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Inheritance Has Arrived

This month feels like it should be “book month” for me, having all these fantastic novels showing up at my doorstep. Speaking of doorstep… Inheritance has finally arrived and it is a staggering 860 pages long! The House of Silk review will be out shortly, though I can’t say the same for Inheritance…

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The hazy background emphasizes how far I have to read.

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Steady Progress on The House of Silk

I am making steady progress in my reading of the House of Silk, and I must say, I am thoroughly impressed! Horowitz has effectively utilized a vast majority of Doyle’s signature tools (characters, resources of language, plot/case outline, etc.) and thus produced a very nostalgic and thoroughly suspenseful novel. As I read, I am making notes of various plot points to include on Wikipedia and my review of the story here, below is what I have contrived thus far (my Wikipedia version is slightly altered):

The House of Silk begins with a brief, personal recounting of events by Watson, much like the Study in Scarlet by the original author, Sir Arthur Conan Doyle. The reader is informed of the particulars regarding the first meeting of Watson and Holmes, including the circumstances of the Afghan War which were inexplicably tied therein. In this we have the prologue, and once the first chapter begins, we are hot on the case. At the start of the first chapter, it is discovered that due to certain unknown circumstances other than the departure of Watson’s wife, Mary (Morston, in The Sign of Four), Watson has returned to board with Holmes, the latter being quite pleased with the reunion, after having little correspondance due to the family life of Watson. Holmes’ proceeds to unravel these unknown circumstances forthwith, deducing that Watson’s wife has left, accompanied with their child [Richard Forrester] (who is sick with influenza) to seek care from Mrs. Cecil Forrester (another prominent figure in the Sign of Four, and the boy’s governess). Shortly thereafter, with an example of Holmes’ ‘deductive powers’ made, the client of the The Flat Cap case is introduced. He is a man by the name of Edmund Carstairs, an art dealer who has come upon unfortunate circumstances. A year after his return to America, he finds himself being stalked by a man in a flat cap, characteristic of an infamous Irish gang. He proceeds to tell Holmes of the events which first led to his acquaintance with the man – he had come to America after a train robbery and destruction therein had destroyed paintings which were to be sent on request of a wealthy client. The gang responsible were based in Botson, led by two Irish twins, Rourke (muscular and assertive) and Keelan (pale, frail, and possible mastermind) O’Donaghue wearing distinct flat caps (thus the name of the gang), and had destroyed the paintings by way of setting charges to one of the train cars containing numerous English pound notes. Mr. Carstairs, with the full financial backing of his wealthy client, proceed to hire a private detective by the name of Bill McParland. The detective soon locates the hideout of the gang and their discovery results in a fierce firefight in which all but one of the gang perishes. As the sole survivor, Keelan O’Donaghue allegedly enacts his revenge by tracking down Carstairs more than a year after the instant, watches his every movement, and supposedly robs of his household a pearl necklace and a few pound notes.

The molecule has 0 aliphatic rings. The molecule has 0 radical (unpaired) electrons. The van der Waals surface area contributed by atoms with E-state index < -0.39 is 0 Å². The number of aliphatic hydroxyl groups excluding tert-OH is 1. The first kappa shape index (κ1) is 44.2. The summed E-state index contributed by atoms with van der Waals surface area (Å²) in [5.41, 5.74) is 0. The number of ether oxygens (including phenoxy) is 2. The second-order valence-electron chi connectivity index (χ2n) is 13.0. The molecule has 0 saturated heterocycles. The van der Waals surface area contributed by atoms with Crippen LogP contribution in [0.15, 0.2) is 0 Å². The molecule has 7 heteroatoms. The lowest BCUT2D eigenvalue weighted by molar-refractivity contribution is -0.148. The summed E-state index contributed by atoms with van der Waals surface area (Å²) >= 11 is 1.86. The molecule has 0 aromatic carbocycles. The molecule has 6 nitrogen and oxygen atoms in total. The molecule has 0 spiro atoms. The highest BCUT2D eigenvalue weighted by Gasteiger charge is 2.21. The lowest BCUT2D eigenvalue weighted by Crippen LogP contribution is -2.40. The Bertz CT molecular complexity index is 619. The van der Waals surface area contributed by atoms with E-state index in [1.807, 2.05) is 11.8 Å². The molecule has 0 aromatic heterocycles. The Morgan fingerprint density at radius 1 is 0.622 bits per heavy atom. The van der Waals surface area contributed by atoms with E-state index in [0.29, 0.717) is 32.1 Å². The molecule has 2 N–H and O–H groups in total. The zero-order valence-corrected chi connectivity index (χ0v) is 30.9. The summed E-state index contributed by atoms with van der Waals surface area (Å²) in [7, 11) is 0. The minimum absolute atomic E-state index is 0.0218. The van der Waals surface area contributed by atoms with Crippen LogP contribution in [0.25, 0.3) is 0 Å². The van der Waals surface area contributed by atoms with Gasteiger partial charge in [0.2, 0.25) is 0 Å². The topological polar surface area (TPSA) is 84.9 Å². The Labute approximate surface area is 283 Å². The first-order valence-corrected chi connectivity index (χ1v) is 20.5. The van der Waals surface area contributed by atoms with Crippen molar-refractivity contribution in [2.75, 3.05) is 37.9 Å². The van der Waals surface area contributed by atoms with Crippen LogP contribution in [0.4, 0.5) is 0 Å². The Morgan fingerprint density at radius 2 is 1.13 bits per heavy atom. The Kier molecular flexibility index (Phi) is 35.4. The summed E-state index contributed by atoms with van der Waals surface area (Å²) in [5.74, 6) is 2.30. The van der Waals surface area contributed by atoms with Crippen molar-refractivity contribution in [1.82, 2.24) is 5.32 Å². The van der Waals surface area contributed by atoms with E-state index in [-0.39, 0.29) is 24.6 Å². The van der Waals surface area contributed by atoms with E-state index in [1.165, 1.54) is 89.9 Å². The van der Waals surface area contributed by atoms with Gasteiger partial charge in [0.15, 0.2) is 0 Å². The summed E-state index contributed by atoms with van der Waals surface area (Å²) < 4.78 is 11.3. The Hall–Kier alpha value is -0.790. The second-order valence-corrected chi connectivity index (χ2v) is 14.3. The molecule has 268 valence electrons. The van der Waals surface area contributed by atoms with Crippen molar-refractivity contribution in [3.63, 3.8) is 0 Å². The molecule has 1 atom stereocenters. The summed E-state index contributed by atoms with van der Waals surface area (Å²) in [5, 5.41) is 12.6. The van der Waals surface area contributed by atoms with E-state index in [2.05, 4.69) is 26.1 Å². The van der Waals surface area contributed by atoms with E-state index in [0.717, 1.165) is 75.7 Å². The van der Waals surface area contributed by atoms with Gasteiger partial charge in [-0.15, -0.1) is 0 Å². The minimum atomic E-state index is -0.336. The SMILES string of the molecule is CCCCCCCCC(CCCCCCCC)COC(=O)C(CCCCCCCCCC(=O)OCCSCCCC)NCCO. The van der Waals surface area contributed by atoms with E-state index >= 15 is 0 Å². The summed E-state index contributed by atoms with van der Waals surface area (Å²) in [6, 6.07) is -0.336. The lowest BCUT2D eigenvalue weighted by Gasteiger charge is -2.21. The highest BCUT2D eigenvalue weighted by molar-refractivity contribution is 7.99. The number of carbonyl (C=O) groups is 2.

Adventure Writer's Blog: House of Silk Summary (Prologue, Ch. 1 - 2.5)
Fun Fact:  In Chapter one there is some mention of Dupin, a character 
developed by the late Edgar Allen Poe,  and his ability to make astounding
deductions based on visible emotions reflected through the physical medium. 
Holmes demonstrates this by uncovering Watson's anxiety and the source 
thereof.

The House of Silk is On Its Way

The House of Silk, written by Anthony Horowitz and commissioned by the Conan Doyle Estate, has been available in stores since Nov. 1st! This latest installment in the Sherlock Holmes canon is sure to be a rollicking, action-packed thrill of a ride, based on what we’ve seen with Horowitz’s other works, such as the Alex Rider series.

Once I’ve gotten the book in the mail (1-4 business days), I’ll read through it and write my review – perhaps my best yet!

If you’d like to read up on The House of Silk, be sure to check out the article I’ve written on Wikipedia, with the aid of countless other helpful users.